“It is clear that the goal of the coup was not to remove Manuel Zelaya, but rather to put Honduras at the services of certain economic interests,” Zúñiga Cáceres tells me. “This ‘modernization’ of the institutionality has also had the characteristic of being authoritarian over the functions of the state. This has resulted in great repression and giving more power to the armed forces, like what occurred in the 1980s.”
As president, Zelaya had signalled that he would prioritize regulation over unfettered development. His government had declined to issue any new mining permits and was pursuing a reform of the country’s mining laws that would have prohibited open-pit mining operations and banned dangerous chemicals such as cyanide in mining production.
“It is clear that the goal of the coup was not to remove Manuel Zelaya, but rather to put Honduras at the services of certain economic interests.”
The coup guaranteed that these proposed reforms would not reach debate in Congress. Rather, the post-coup regime brought in a new reform supported by the Canadian government and the Canadian mining sector, the latter having expanded, if modestly, in Honduras since 2009. Shortly after the coup, the Lobo administration issued new concessions for mining activities, including to Vancouver-based mining giant Goldcorp.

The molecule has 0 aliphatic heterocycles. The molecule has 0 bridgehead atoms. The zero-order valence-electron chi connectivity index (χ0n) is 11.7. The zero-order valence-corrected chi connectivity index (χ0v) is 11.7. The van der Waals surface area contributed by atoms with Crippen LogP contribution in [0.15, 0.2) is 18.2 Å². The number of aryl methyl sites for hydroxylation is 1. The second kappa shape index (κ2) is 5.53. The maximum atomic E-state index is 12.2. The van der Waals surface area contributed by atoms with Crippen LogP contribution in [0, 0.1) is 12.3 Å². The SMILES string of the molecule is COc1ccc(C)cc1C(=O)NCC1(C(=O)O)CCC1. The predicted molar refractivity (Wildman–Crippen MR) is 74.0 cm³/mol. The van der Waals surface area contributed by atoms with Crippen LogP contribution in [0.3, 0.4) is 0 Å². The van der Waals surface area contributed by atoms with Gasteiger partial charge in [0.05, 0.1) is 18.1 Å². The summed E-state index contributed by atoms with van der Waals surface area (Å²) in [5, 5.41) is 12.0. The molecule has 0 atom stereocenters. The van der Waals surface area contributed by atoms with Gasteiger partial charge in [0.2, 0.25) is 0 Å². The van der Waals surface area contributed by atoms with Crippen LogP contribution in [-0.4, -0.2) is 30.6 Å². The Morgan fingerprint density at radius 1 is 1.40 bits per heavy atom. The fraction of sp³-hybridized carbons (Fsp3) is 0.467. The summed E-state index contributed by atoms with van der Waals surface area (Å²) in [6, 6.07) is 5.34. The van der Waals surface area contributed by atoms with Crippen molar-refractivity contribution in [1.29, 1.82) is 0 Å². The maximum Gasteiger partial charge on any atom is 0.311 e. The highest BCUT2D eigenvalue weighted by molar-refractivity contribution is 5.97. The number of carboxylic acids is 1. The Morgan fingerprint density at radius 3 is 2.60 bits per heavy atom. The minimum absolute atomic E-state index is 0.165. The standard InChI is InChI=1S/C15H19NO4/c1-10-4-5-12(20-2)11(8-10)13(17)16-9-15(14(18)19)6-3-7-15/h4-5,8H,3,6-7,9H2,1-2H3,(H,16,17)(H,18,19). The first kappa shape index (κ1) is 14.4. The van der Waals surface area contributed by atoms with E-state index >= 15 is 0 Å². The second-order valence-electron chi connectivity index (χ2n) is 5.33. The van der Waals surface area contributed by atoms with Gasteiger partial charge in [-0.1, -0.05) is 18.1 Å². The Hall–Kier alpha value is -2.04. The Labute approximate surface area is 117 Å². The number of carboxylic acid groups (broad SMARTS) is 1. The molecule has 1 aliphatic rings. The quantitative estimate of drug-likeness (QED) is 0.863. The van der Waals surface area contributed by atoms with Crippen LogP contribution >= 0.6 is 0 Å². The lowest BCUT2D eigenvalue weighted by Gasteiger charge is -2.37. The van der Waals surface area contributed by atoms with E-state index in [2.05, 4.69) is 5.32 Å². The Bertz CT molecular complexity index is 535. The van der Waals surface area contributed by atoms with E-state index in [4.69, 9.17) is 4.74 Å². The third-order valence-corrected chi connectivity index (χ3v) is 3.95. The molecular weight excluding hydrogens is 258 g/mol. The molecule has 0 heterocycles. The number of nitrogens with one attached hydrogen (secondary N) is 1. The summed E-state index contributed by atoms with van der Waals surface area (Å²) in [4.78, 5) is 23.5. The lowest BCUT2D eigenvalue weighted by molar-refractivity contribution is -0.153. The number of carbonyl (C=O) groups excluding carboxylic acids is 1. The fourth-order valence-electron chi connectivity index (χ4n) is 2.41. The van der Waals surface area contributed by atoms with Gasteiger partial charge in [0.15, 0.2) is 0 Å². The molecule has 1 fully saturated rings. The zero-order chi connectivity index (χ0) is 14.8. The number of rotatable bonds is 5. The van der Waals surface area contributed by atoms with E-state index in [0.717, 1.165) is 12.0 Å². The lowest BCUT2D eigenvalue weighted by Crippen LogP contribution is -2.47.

Honduras sits in the middle of a geologically active region and is rich in natural resources. Investments in tourism and extractive industries such as mining and hydropower impact nearly every corner of the country.
These investments are painted as bringing development to the region, but the corollary has been environmental contamination and poverty as a result of the dispossession of arable lands. It is the continuation of a colonial relationship in which the riches produced in the colonized lands are sent to colonial powers and the Indigenous populations are left with the externalities.